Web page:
What is Aggressive Behavior in Dogs?

Anthony De Marinis, CBDC, ADT, LFDM, FFCP, CBATI, VSA-DT So I thought it was finally time to write a blog on “What is aggressive behavior?”. After all, it is what I specialize in working with. So, after enough procrastination, here is a simple guide laying out what aggressive behavior in dogs is. This blog could […] The post What is Aggressive Behavior in Dogs? appeared first on De Marinis Dog Training & Behavior.

What is Aggressive Behavior in Dogs?

Anthony De Marinis, CBDC, ADT, LFDM, FFCP, CBATI, VSA-DT

So I thought it was finally time to write a blog on “What is aggressive behavior?”. After all, it is what I specialize in working with. So, after enough procrastination, here is a simple guide laying out what aggressive behavior in dogs is. This blog could go on and on forever (and anyone who knows me, knows that I go on and on!). BUT, I wanted to just give a brief explanation of aggressive behavior without going over the top. This blog is simply meant to help you understand what aggressive behavior is and why it might occur. So, let’s get to it!

What is aggressive behavior & what causes it to occur?

Aggressive behavior represents a spectrum of behaviors, ranging from minor posturing to serious and dangerous attacks. Aggressive behaviors typically occur when a dog is:

  • feeling threatened
  • fearful
  • stressed
  • anxious
  • protective (resource guarding or territorial based)
  • conflicted/concerned
  • has impulse control related issues
  • overstimulated or sensory overload
  • frustrated or if they have a low frustration tolerance
  • angry
  • has health and/or medical related issues
  • and when in pain (or associating pain. For example, if a dog had a painful ear infection in the past and you go to pet your dog on the head or ears, your dog might display aggressive behavior because she has learned that getting touched by the ears is painful. Remember, it only needs to take one bad or painful experience for a dog to learn what they like or in this case, don’t like.)

We might also see aggressive behavior occur:

  • in dogs who display controlling types of behaviors such as herding breeds or in dogs who display severe resource guarding behavior, also in a very controlling manner.
  • as predation- While predation isn’t considered to technically be aggression (it’s a type of food acquisition behavior), it can surely be experienced as aggression to those observing it or on the receiving end of such an instinct. Both genetically modified predation (such as inhibited predation like chasing, barking and biting in herding) as well as genetically intact predation (actually following through with a predatory attack) can very much result in what we would experience as aggression, even though the source of the behavior is different. The reason I have included predation on this list is because I have personally worked with many dogs who have quietly stalked other dogs and even children and adult humans, and made an attempt to proceed to go after the intended target in a very intense manner, in some cases actually making contact with the intended target and causing harm. Regardless if predation is not considered to be true aggression, the reality is that the individual being predated on the receiving end of it will find it to be aggressive. Furthermore, living with a dog who displays predation can be dangerous depending on what the dog is predating and the intensity level of it.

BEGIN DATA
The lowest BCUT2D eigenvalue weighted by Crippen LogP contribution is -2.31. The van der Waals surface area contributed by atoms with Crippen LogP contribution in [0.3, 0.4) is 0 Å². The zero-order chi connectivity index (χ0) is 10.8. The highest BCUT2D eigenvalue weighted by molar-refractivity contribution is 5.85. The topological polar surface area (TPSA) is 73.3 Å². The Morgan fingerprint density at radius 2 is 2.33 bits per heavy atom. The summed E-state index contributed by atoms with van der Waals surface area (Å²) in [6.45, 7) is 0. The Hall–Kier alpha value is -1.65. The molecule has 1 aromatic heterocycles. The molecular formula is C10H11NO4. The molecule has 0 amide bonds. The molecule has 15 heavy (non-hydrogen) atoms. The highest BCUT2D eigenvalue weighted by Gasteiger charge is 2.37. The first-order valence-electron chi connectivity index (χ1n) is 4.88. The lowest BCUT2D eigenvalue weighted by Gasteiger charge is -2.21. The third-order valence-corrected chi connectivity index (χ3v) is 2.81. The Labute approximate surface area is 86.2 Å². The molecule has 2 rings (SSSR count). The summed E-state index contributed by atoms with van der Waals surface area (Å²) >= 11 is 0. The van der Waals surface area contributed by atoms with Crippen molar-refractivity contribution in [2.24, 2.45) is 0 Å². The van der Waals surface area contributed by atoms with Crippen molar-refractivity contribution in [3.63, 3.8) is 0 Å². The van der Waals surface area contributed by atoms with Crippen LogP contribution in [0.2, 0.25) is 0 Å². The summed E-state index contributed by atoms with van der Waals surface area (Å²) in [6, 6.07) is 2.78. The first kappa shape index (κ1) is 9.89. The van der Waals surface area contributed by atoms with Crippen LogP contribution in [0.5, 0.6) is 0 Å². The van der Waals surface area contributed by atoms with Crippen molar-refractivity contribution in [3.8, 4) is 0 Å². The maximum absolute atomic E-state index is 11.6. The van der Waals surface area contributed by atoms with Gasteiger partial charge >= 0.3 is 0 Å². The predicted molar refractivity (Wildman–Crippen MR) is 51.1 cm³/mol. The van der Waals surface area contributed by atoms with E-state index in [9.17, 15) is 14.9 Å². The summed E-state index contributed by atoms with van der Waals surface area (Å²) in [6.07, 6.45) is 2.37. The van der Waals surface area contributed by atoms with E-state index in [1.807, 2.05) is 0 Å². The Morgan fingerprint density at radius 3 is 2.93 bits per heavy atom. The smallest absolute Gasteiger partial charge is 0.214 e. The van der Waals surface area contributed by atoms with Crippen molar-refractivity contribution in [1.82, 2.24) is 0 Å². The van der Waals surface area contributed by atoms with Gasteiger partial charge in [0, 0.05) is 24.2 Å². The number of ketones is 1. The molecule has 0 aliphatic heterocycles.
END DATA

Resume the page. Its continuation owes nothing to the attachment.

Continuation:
• in dogs who have a chemical imbalance in the brain. This is not common, but occurs when the dog has too many or too few neurotransmitters which can affect and/or cause behavior issues and/or abnormal behavior issues/responses. I generally look at this as a wiring issue in the brain.
  • in dogs who have or begin to have neurological issues such as seizures.
  • and genetic predisposition, meaning that some of or all of the behavior responses are characteristics that could have been passed down from one of or both parents.

Why does a dog display aggressive behavior?

Aggressive behavior serves many different functions and it depends on why a dog may use aggressive behavior. Dogs typically display aggressive behavior to:

  • warn
  • intimidate
  • defend/protect
  • and/or to cause harm.

In effect, aggressive behaviors serve the function of increasing distance from (to move the threat further away) or causing harm to a perceived threat or danger.

A good example of this might be that your dog may chase a person off the property. This is your dog’s way of increasing distance between themselves and what they perceive to be a threat. They were able to make that person run away or move further off the property, so they made that “threat” move further away from them, which may make the dog feel safer or might make the dog feel reinforced as she just did “her job”.